Being in charge of a small business means your head is in about fifteen places at once. Instead of thinking about Twitter, you’re thinking about payroll and inventory. Using your employees to help keep up with social media is a great way to help manage the time that goes into staying current with technology. So making sure your employees know how to use social media is imperative. If you have taken the plunge into blogging, Twitter, and Facebook, you need to feel comfortable when your employees are using these tools, which means taking the time to teach them so they become social media masters.
The first question to ask yourself is: do I want my company-wide social media policy set in stone or do I want it to be an evolving part of my company? There are pros and cons to both. If you write it down, your employees know exactly what is expected of them, and you know what you expect of them, and of yourself too. But social media is such a growing, living process that you may constantly be adding and subtracting. Which is totally fine and can be seen as a wonderful combination of both categories. Just be aware that you are going to have to give your employees some sort of guidance.
When developing this policy, it’s best to keep the next ten rules in mind
1.) Make sure your employees understand. Don’t take for granted that those who work for you know how to use social media. Take some time to teach your employees the ins-and-outs of the applications you’ve decided to use. Or ask one of your more social media savvy employees to take on the responsibility of keeping your staff informed and educated on which social media applications your company uses.
2.) Set the tone. Your correspondence with your customers through social media should be as friendly and amiable as possible. Make sure whoever is doing the correspondence understands this.
3.) Know your customers. This applies to so much, but in this specific instance it’s important to know your customers. If you deal with a tech-savvy crowd, make sure whoever is doing your social media can keep up with them. If your crowd is doing the bare basics of social media, take that into account when setting your policy. But never underestimate what your clients can do. The oldest Twitter customer died in July. She was 104.
4.) Brand your social media. Do not let anyone use any personal information when working on your company’s social media. Ever. When your employees are on Facebook, it’s with your company’s page, not their own. Use the company email address, phone number, address etc. when responding to any correspondence.
5.) If you don’t want Grandma reading it, don’t post it. This is an excellent rule for you and your employees. Unless you’re in an adult industry business, make sure that whatever you write or post or respond to is clean. Unless you’re a rock-star chef with a very foul mouth.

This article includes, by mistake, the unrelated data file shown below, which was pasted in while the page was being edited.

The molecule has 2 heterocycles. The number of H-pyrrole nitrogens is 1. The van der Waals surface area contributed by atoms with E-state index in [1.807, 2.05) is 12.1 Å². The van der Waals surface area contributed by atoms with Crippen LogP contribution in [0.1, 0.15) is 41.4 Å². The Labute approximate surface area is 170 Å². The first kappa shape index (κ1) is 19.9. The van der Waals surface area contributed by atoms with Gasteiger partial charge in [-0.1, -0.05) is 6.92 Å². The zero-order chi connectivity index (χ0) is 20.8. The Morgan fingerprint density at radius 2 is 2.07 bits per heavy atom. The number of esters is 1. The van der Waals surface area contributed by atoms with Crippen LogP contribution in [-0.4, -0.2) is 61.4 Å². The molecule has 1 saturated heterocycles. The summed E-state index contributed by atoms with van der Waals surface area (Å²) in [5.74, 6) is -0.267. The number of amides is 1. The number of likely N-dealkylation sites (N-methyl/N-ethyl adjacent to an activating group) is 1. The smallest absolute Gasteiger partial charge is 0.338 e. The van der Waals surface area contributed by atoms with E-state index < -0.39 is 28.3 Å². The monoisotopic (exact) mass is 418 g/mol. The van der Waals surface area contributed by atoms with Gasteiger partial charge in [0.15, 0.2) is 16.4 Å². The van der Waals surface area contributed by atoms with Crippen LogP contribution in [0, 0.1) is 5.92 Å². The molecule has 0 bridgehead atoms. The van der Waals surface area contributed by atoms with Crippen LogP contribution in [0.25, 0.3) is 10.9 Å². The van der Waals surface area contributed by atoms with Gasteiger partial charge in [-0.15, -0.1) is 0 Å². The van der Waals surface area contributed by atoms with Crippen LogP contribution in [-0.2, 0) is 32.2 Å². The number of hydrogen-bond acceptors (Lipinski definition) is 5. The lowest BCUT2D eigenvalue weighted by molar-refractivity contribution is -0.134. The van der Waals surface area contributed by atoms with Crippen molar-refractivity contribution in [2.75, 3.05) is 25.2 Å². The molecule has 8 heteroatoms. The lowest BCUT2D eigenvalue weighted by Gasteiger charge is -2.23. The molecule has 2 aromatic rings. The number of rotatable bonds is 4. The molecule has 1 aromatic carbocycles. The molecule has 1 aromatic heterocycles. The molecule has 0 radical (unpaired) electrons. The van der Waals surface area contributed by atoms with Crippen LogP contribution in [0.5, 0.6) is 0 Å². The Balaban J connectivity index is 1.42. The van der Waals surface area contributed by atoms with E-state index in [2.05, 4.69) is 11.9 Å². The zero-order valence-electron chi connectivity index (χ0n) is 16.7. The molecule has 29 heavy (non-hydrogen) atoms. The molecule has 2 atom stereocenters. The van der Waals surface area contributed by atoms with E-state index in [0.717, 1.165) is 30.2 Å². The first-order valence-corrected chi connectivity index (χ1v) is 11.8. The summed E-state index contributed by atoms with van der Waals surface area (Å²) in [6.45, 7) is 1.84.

6.) Fix problems. Use social media to fix problems with your customers. This is an amazing way to pre-empt an angry phone call. If you are following a customer on Twitter and see they just tweeted about how their sandwich arrived cold, or their last yoga class was lame, you can immediately reach out, apologize, and offer compensation. You’ll turn an unhappy customer into a thrilled one.
7.) Assume you’re being talked about. After you or your employee has a conversation with a customer via social media, assume they told their husband, wife, brother, mother, friend, dry cleaner, dog walker about it. And act accordingly.
8.) Live in the moment. Be on the social media sites as much as possible throughout the day. Don’t want until you or your employees are too exhausted to sit down and read through what people have left on your website or Facebook page and then respond. Keep it a living, breathing process, just like ringing up purchases or helping a customer pick out a fancy new blouse. Putting it off will only make it seem like a nighttime chore that won’t get your full attention.
9.) Keep up with the industry. Make sure you are seeing if there are new social media sites you should be on. Let your employees keep an eye and ear out for anything new they feel you’d be smart to be a part of.
10.) Provide some value. Use your social media accounts to announce sales, and give special deals to those who read your blog or follow you on Twitter. Make your customers think it’s worth their time to follow you and keep up with you. And then actually make it worth their time.
What do you think? Can you follow these rules to make your social media policy even stronger? Do you already have a policy in place?
August 2, 2010
have you looked into the types of integration that social media and blogging can have with Intranets or Extranets? Microsoft SharePoint in particular seems to have a strong focus on both of these options, and more companies seems to be integrating blogging or social media to be used for internal communication or even to interact with a customer base. (i.e. giving your sales staff the ability to each have their own client-facing page to which they can reference while blogging, twittering, etc.)
How do you feel about companies providing some sort of autonomy to their employees for using social media from under a company’s umbrella?
Should there be some sort of “company guidelines” for what is said by anyone posting so the sound is consistent, or is there an advantage to a small business for having multiple voices?
August 2, 2010
This is a great question. I absolutely think that providing employees personal social media platforms from under the company’s umbrella is an excellent idea. As long a there are guidelines to be followed and the staff is trained. Letting employees go willy-nilly on social media without giving expectations is probably not the best idea.